41. Sunday silence Posted: May 12, 2020 at 07:47 PM (#5949907)
wow this thread just keeps me getting more confused. Here's the first part I dont get:


Salaries were based on total revenues. If MLB total revenues are 60% of normal, paying pro-rated salaries would be a much higher percentage of revenue.


I assume pro rata, meant as percentage of games played. So if the baseball season is only 81 games, the players would only get half their salaries. Is that not the idea we are operating on here?

If total MLB revenue is 60% of normal, and players are getting 50% of normal, it seems to me they are getting a smaller percentage of revenue than normally. Help me out here. WHat am I missing?
   42. The Yankee Clapper Posted: May 12, 2020 at 07:55 PM (#5949909)
If total MLB revenue is 60% of normal, and players are getting 50% of normal, it seems to me they are getting a smaller percentage of revenue than normally. Help me out here. WHat am I missing?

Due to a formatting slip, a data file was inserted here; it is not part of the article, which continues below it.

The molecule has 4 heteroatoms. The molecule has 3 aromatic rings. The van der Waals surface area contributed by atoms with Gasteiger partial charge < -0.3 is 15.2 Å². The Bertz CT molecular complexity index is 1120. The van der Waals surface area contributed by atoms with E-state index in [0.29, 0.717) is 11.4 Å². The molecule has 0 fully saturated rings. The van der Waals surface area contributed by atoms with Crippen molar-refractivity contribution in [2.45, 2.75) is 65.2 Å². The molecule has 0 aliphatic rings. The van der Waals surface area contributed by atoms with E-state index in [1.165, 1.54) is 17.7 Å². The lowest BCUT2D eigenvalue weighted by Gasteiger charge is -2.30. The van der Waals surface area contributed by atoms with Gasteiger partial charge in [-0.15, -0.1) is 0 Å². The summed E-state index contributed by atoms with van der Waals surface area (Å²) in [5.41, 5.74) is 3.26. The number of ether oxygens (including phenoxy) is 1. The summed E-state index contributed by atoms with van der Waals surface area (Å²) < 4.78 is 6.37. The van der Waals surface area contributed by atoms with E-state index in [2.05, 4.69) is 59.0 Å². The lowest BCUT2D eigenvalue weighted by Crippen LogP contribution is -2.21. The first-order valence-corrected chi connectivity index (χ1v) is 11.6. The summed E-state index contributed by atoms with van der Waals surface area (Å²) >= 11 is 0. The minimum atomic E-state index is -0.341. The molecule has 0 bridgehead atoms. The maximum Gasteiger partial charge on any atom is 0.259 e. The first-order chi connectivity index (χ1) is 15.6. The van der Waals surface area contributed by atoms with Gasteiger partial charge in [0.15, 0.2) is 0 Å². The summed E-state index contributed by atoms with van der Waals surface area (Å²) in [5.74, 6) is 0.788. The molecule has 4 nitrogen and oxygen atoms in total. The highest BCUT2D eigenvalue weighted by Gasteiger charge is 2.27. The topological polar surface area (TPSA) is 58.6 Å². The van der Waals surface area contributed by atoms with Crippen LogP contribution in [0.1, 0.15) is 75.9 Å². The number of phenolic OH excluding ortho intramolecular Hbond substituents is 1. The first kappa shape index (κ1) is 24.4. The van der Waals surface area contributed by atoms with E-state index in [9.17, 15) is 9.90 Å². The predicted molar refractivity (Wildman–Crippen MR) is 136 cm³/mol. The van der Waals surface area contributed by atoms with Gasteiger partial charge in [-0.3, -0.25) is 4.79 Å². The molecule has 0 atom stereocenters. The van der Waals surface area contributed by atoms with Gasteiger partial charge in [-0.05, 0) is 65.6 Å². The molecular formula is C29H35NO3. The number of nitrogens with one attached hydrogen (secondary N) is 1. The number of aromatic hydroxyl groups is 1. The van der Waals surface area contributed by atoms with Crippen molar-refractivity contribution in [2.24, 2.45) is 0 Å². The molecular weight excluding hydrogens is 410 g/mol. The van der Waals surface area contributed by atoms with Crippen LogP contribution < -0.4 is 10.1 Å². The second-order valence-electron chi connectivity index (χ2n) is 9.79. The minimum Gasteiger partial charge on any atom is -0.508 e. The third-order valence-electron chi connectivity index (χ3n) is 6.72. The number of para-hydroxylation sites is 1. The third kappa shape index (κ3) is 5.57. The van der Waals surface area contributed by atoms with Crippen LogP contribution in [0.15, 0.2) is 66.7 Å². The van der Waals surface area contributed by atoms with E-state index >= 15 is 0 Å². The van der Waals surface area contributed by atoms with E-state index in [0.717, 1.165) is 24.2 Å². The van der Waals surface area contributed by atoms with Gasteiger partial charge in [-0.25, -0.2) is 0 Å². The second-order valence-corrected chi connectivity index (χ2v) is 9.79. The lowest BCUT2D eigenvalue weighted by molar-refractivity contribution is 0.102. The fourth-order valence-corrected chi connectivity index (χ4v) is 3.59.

As I understand it, under that scenario, if they only play 81 games, the owners now want to only pay 60% of those half-salaries, or 30% of the original amount owed.
   43. Zach Posted: May 12, 2020 at 07:59 PM (#5949910)
It will be rejected because a reasonable offer was already agreed to.

I think that going forward we will find that "desire to be in a continuing economic relationship" will trump "precise wording of old agreements" in a lot of cases.
   44. Stevey Posted: May 12, 2020 at 08:06 PM (#5949911)
#43 - Except that owners have taken advantage of that attitude by the MLBPA to crush them for what seems like over two decades in CBA negotiations. At some point they have to stop rolling over, and it seems like opening the door for salaries to be directly tied to revenues is that line in the sand.
   45. Zach Posted: May 12, 2020 at 08:15 PM (#5949912)
I'm specifically talking about the coronavirus shutdown, and not specifically about MLB. I think a lot of businesses will find it pointless to precisely litigate the language of old contracts to figure out precisely who takes what pain, and will instead strike side deals to override the old language.

   46. Stevey Posted: May 12, 2020 at 08:32 PM (#5949913)
But again, thats been the PA's attitude for a while - we're still making enough bucks, don't flip the apple cart. And the owners have taken them to the cleaners in response. So much so that the owners feel not even the slightest bit of shame in reneging on the previous agreement just made.